BodyTalk for Animals offers a unique approach to animal health and well-being by involving the owner or entire family in the sessions. This approach acknowledges the unique bond that exists between you and your pet.
Latte: According to Lucia, your pet’s your energy, health, and emotional state all affect her health and behaviour. For example, if you are having problems in your family, your pet may display behavioural problems as a way of expression. It is, therefore, nice to bring the whole family down for the session, although it is not essential.
3. Can BodyTalk be used as a treatment method?
Lucia: BodyTalk can be used as a stand-alone system, and can also be seamlessly integrated to support any other healthcare system. BodyTalk for Animals sessions complement veterinary care by accelerating physical healing and alleviating issues, such as stress, fear, separation anxiety, and undesirable behaviours. BodyTalk does not diagnose.
Latte: Lucia taught mama how to balance my body/mind through a simple daily exercise called Cortices, which she teaches all her patients.
4. Is BodyTalk scientifically proven?
Lucia: BodyTalk is a state-of-the-art approach to integrative mind and body medicine. It combines Western medicine’s scientifically supported research in fields, such as neuroscience, epigenetics, and psychoneuroimmunology, along with a large number of highly recognized ancient and modern healing methods and principles of knowledge, such as Traditional Chinese Medicine and Acupuncture, yoga and meditation philosophies, Chiropractic, consciousness studies, and Energy Psychology.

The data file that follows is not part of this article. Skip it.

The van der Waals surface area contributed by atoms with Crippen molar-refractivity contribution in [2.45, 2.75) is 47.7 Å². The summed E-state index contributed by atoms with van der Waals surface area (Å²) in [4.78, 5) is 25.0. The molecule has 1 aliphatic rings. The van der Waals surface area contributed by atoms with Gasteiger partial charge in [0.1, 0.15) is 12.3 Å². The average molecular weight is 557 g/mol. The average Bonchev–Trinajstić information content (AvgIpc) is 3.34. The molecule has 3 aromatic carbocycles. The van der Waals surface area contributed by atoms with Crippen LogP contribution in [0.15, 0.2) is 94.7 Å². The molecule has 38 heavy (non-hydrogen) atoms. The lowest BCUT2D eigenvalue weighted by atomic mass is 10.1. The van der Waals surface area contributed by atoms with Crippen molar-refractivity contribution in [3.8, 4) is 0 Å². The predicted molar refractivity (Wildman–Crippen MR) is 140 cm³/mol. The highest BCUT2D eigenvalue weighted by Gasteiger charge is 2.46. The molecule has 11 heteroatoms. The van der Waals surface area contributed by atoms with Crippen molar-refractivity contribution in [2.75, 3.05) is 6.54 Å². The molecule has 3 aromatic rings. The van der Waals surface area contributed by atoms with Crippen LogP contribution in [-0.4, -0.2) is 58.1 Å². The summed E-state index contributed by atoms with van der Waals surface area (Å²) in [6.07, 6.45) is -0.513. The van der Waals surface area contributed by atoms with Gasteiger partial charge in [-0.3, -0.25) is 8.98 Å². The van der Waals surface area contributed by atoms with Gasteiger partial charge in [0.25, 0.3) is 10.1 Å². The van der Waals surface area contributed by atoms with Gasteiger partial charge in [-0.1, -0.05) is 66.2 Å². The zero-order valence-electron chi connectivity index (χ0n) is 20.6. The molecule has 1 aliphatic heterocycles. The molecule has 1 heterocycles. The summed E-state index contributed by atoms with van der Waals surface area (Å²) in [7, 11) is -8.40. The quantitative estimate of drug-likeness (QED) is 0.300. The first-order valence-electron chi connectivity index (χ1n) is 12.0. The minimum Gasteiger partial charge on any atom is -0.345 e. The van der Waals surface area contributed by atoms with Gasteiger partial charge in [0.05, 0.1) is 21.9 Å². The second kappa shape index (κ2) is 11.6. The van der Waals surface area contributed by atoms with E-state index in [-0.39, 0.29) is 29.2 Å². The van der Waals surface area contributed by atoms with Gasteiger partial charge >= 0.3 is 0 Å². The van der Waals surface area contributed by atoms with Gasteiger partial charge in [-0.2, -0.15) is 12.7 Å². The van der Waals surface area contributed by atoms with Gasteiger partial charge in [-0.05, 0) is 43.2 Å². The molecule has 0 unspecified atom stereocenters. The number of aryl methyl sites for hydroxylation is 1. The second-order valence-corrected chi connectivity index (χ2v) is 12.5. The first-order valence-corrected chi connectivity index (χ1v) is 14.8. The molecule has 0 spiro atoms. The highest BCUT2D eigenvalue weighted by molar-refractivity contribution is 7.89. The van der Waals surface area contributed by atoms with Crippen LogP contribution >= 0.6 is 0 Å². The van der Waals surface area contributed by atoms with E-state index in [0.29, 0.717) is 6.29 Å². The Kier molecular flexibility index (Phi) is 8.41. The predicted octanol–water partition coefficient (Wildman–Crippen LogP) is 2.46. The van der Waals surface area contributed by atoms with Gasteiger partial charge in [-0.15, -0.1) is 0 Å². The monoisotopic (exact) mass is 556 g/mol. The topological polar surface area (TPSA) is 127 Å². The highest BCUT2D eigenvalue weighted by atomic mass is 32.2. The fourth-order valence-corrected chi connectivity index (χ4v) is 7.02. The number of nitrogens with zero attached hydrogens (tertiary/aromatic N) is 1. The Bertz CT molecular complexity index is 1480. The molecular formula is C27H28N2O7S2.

The BodyTalk website is a great resource for people who wish to know more about this healthcare modality.
5. How many sessions do I need to see results and/or get treated?
Lucia: This depends very much on your pet and the issue being addressed. Sometimes results can already be seen after one session, while other issues require more sessions.
6. How often should the sessions be?
Lucia: This also depends on the pet and the issue at hand. For example, if it is a life-threatening situation, it might be beneficial to do sessions every day to support the veterinary care given. If it’s more for a general balancing, then perhaps once a month.
7. Is it really true that you can also communicate with my dog and ask her questions, such as whether she’s happy?
Lucia: Yes. I incorporate Animal Communication into my BodyTalk for Animals sessions because it is something else I do.
Latte: When mama first sat down, Lucia asked if she was getting married soon. Lucia told mama that I was worried about grandpa and grandma and wondered if they were going to move into the new home with us. She was also accurate in telling mama things about me and our family that mama has never revealed to her or publicly.